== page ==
Jefferson Projection

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When Imperial troopers intrude to search the house, one of the bullying officers takes interest in a device sitting on the dining table. It’s the size of a sewing machine, with a long handle along the top. It has a set of thumb toggles along the top, like old cassette tape recorder buttons.

Saun convinces the officer to sit down, stretches the thin script with a bunch of pointless fiddling of a volume slider and pantomimed delays, and at last fumbles the front of the device open. Hinged at the bottom like a drawbridge, it exposes a small black velvet display space. Understandably exasperated, the officer stands up to shout, “Will you get on with it?” Saun presses a button on the opened panel, and the searing chord of an electric guitar can be heard at once.

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Inside the drawbridge-space a spot of pink light begins to glow, and mesmerized officer who, moments ago was bent on brute intimidation, but now spends the next five minutes and 23 seconds grinning dopily at the volumetric performance by Jefferson Starship.

During the performance, 6 lights link in a pattern in the upper right hand corner of the display. When the song finishes, the device goes silent. No other interactions are seen with it.

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Many questions. Why is there a whole set of buttons to open the thing? Is this the only thing it can play? If not, how do you select another performance?Is it those unused buttons on the top? Why are the buttons unlabeled? Is Jefferson Starship immortal? How is it that they have only aged in the long, long time since this was recorded? Or was this volumetric recording somehow sent back in time?  Where is the button that Saun pressed to start the playback? If there was no button, and it was the entire front panel, why doesn’t it turn on and off while the officer taps (see above)? What do the little lights do other than distract? Why is the glow pink rather than Star-Wars-standard blue? Since volumetric projections are most often free-floating, why does this appear in a lunchbox? Since there already exists ubiquitous display screens, why would anyone haul this thing around? How does this officer keep his job?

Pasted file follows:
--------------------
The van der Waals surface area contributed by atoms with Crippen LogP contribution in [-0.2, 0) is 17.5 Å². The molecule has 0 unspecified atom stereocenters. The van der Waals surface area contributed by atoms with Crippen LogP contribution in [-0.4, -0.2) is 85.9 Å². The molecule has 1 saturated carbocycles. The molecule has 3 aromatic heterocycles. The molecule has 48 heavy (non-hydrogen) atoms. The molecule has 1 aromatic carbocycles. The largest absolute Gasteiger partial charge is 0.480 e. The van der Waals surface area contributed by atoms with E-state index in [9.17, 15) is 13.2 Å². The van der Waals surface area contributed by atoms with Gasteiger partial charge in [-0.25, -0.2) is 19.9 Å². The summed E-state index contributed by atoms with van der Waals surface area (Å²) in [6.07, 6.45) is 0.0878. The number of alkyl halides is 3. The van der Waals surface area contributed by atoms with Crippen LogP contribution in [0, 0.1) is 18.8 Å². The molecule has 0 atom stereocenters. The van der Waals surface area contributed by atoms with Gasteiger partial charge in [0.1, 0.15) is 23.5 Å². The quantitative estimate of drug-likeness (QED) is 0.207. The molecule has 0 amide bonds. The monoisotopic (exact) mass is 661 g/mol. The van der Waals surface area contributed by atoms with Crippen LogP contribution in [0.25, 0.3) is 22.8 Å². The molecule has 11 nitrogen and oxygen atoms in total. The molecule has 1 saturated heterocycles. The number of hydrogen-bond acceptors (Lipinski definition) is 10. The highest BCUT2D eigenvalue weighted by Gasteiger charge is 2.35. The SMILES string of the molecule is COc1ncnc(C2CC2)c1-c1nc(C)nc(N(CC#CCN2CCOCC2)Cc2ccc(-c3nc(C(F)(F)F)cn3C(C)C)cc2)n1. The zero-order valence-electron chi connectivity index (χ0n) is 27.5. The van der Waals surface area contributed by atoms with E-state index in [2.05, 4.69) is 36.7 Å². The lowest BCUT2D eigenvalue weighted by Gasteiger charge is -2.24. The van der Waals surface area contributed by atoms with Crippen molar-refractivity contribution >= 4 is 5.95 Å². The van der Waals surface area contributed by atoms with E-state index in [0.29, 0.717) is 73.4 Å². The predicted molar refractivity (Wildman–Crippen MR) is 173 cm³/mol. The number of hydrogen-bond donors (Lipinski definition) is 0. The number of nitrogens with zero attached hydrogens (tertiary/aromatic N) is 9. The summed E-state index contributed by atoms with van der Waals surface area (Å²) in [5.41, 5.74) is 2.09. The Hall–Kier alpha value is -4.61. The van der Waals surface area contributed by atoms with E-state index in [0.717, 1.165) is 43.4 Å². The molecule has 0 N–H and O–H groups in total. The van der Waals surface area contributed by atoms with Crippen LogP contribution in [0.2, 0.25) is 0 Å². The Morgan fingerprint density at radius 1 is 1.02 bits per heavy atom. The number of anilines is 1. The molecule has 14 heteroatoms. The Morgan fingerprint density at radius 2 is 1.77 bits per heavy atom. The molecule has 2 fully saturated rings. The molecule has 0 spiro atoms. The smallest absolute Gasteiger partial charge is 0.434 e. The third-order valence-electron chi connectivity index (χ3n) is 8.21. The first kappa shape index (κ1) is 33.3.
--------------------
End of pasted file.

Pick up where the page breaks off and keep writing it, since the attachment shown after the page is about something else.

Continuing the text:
Perhaps it’s best that these questions remain unanswered. For if anything were substantially different, we would risk losing this image, of the silhouette of the lead singer and his microphone. Humanity would be the poorer for it.

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Let’s fade out

As if five posts about sex weren’t enough. Now: drugs.

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Francis arrives at Logan’s apartment with a young woman on each arm, laughing and talking as if intoxicated. Once inside, Logan’s friend Francis takes a small mirrored bottle and tosses it up to the ceiling, saying, “Let’s fade out!” The bottle breaks on the ceiling, its container dissolving into the air, and spreading a pink smoke into the air. Logan, Francis, and the women laugh and stand in the smoke for a moment before collapsing together on the couch. They “fade”, whatever that is.

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The drug delivery system is a nice one for aesthetic reasons. You throw it against a surface in a celebratory manner, where it makes a pleasant tinkling sound before spreading the candy-colored smoke, which everyone can inhale together for its intoxicating effects. Since the shards of the bottle disappear completely, there is no danger of being cut or cleaning up. Continue reading

Krell technology

Morbius is the inheritor of a massive underground complex of technology once belonging to a race known as the Krell. As Morbius explains, ““In times long past, this planet was the home of a mighty and noble race of beings which called themselves the Krell….”

Morbius tours Adams and Doc through the Krell technopolis.

“Ethically as well as technologically, they were a million years ahead of humankind; for in unlocking the mysteries of nature they had conquered even their baser selves… “…seemingly on the threshold of some supreme accomplishment which was to have crowned their entire history, this all but divine race perished in a single night.